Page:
The economist Joseph Schumpeter once remarked that the “top-dollar rooms in capitalism’s grand hotel are always occupied, but not by the same occupants”. There are no franchises, he intoned – you are king for a figurative day, and then – well – you move to another room in the castle; hopefully not the dungeon, which is often the case. While Schumpeter’s observation has obvious implications for one and all, including yours truly, I think it also applies to markets, various asset classes, and what investors recognize as “carry”. That shall be my topic of the day, as I observe the Pacific Ocean from Janus’ fourteenth floor – not exactly the penthouse but there is space available on the higher floors, and I have always loved a good view. Anyway, my basic thrust in this Outlook will be to observe that all forms of “carry” in financial markets are compressed, resulting in artificially high asset prices and a distortion of future risk relative to potential return that an investor must confront.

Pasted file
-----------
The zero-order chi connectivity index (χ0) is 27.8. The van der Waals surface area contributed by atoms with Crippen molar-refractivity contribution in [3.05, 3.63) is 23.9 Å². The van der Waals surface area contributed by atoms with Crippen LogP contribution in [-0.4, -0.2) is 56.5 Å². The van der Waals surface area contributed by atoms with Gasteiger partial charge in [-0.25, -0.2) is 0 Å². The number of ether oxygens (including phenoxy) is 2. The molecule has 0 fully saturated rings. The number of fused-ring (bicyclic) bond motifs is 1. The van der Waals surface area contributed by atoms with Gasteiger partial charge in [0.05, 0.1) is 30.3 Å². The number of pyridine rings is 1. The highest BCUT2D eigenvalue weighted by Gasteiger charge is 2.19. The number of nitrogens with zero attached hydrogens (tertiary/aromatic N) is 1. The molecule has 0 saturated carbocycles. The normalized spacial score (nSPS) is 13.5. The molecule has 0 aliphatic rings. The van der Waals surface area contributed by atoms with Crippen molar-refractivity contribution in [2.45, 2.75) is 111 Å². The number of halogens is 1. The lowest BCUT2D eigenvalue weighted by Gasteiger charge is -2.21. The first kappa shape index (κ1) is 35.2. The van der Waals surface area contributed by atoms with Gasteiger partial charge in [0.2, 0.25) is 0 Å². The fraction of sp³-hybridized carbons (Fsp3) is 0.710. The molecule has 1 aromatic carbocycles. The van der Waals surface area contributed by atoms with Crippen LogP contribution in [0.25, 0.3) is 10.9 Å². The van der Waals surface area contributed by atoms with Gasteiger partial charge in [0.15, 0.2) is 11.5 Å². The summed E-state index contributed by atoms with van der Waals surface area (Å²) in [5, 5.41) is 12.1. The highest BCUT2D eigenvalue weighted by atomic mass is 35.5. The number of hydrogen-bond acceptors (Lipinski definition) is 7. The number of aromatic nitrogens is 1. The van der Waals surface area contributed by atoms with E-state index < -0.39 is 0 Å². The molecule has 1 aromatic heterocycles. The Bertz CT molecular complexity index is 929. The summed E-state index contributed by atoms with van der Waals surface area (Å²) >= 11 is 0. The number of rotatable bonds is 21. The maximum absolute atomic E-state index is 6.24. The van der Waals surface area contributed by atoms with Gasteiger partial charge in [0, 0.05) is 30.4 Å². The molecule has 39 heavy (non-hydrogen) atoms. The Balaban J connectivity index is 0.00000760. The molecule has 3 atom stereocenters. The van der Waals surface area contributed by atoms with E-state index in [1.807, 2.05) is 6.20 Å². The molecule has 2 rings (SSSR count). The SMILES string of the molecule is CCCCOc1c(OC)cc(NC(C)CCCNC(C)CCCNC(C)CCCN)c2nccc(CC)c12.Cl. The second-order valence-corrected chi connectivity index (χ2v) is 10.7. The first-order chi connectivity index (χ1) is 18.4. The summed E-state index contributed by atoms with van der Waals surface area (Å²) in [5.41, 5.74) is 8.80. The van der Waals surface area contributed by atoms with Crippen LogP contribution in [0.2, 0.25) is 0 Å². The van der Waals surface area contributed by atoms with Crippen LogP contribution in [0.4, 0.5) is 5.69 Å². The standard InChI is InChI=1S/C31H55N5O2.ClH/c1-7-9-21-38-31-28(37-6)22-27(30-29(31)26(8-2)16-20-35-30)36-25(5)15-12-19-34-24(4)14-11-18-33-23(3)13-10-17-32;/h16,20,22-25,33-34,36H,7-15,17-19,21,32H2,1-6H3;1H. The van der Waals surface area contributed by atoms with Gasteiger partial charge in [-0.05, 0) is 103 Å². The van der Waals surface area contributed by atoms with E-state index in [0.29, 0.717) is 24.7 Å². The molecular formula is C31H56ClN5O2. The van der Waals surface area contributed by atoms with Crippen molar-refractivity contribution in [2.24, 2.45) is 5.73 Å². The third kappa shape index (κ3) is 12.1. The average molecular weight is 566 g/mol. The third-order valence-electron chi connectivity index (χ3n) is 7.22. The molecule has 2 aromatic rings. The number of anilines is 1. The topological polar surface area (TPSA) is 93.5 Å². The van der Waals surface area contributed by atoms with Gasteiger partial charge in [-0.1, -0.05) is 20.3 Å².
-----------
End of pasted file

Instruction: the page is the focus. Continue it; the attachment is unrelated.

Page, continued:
Experienced managers that have treaded markets for several decades or more recognize that their “era” has been a magnificent one despite many “close calls” characterized by Lehman, the collapse of NASDAQ 5000, the Savings + Loan crisis in the early 90’s, and so on. Chart 1 proves the point for bonds. Since the inception of the Barclays Capital U.S. Aggregate or Lehman Bond index in 1976, investment grade bond markets have provided conservative investors with a 7.47% compound return with remarkably little volatility. An observer of the graph would be amazed, as was I, at the steady climb of wealth, even during significant bear markets when 30-year Treasury yields reached 15% in the early 80’s and were tagged with the designation of “certificates of confiscation”. The graph proves otherwise, because as bond prices were going down, the higher and higher annual yields smoothed the damage and even led to positive returns during “headline” bear market periods such as 1979- 84, or more recently the “taper tantrum” of 2013. Quite remarkable, isn’t it? A Sherlock Holmes sleuth interested in disproving this thesis would find few 12-month periods of time where the investment grade bond market produced negative returns.